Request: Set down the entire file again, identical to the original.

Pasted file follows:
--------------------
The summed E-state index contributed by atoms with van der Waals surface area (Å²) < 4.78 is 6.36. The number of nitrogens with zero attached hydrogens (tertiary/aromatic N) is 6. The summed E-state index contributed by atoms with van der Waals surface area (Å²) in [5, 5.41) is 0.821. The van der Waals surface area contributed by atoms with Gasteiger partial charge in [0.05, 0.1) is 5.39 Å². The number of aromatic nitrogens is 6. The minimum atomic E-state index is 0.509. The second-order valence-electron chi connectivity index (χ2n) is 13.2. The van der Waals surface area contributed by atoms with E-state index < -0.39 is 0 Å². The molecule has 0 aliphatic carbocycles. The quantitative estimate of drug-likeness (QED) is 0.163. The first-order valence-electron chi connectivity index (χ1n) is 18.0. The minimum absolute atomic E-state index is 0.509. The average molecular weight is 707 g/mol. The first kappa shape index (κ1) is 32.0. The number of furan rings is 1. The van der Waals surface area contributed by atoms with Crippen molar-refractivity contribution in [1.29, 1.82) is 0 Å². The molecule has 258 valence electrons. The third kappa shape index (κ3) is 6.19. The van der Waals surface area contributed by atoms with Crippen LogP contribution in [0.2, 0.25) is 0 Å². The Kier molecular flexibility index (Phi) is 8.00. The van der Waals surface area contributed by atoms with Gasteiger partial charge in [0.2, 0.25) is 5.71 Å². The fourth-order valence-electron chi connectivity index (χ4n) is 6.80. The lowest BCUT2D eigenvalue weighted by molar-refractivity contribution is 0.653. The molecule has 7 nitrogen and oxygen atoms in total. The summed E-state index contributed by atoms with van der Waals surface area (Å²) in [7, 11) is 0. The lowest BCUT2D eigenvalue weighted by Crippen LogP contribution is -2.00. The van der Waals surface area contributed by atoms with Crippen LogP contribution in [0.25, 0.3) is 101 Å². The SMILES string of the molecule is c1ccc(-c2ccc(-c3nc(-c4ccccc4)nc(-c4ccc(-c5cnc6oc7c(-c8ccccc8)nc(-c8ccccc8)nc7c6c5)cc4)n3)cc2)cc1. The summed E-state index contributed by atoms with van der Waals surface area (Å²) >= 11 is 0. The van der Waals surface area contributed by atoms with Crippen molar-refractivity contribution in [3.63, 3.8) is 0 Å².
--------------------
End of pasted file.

The summed E-state index contributed by atoms with van der Waals surface area (Å²) < 4.78 is 6.36. The number of nitrogens with zero attached hydrogens (tertiary/aromatic N) is 6. The summed E-state index contributed by atoms with van der Waals surface area (Å²) in [5, 5.41) is 0.821. The van der Waals surface area contributed by atoms with Gasteiger partial charge in [0.05, 0.1) is 5.39 Å². The number of aromatic nitrogens is 6. The minimum atomic E-state index is 0.509. The second-order valence-electron chi connectivity index (χ2n) is 13.2. The van der Waals surface area contributed by atoms with E-state index < -0.39 is 0 Å². The molecule has 0 aliphatic carbocycles. The quantitative estimate of drug-likeness (QED) is 0.163. The first-order valence-electron chi connectivity index (χ1n) is 18.0. The minimum absolute atomic E-state index is 0.509. The average molecular weight is 707 g/mol. The first kappa shape index (κ1) is 32.0. The number of furan rings is 1. The van der Waals surface area contributed by atoms with Crippen molar-refractivity contribution in [1.29, 1.82) is 0 Å². The molecule has 258 valence electrons. The third kappa shape index (κ3) is 6.19. The van der Waals surface area contributed by atoms with Crippen LogP contribution in [0.2, 0.25) is 0 Å². The Kier molecular flexibility index (Phi) is 8.00. The van der Waals surface area contributed by atoms with Gasteiger partial charge in [0.2, 0.25) is 5.71 Å². The fourth-order valence-electron chi connectivity index (χ4n) is 6.80. The lowest BCUT2D eigenvalue weighted by molar-refractivity contribution is 0.653. The molecule has 7 nitrogen and oxygen atoms in total. The summed E-state index contributed by atoms with van der Waals surface area (Å²) in [7, 11) is 0. The lowest BCUT2D eigenvalue weighted by Crippen LogP contribution is -2.00. The van der Waals surface area contributed by atoms with Crippen LogP contribution in [0.25, 0.3) is 101 Å². The SMILES string of the molecule is c1ccc(-c2ccc(-c3nc(-c4ccccc4)nc(-c4ccc(-c5cnc6oc7c(-c8ccccc8)nc(-c8ccccc8)nc7c6c5)cc4)n3)cc2)cc1. The summed E-state index contributed by atoms with van der Waals surface area (Å²) >= 11 is 0. The van der Waals surface area contributed by atoms with Crippen molar-refractivity contribution in [3.63, 3.8) is 0 Å².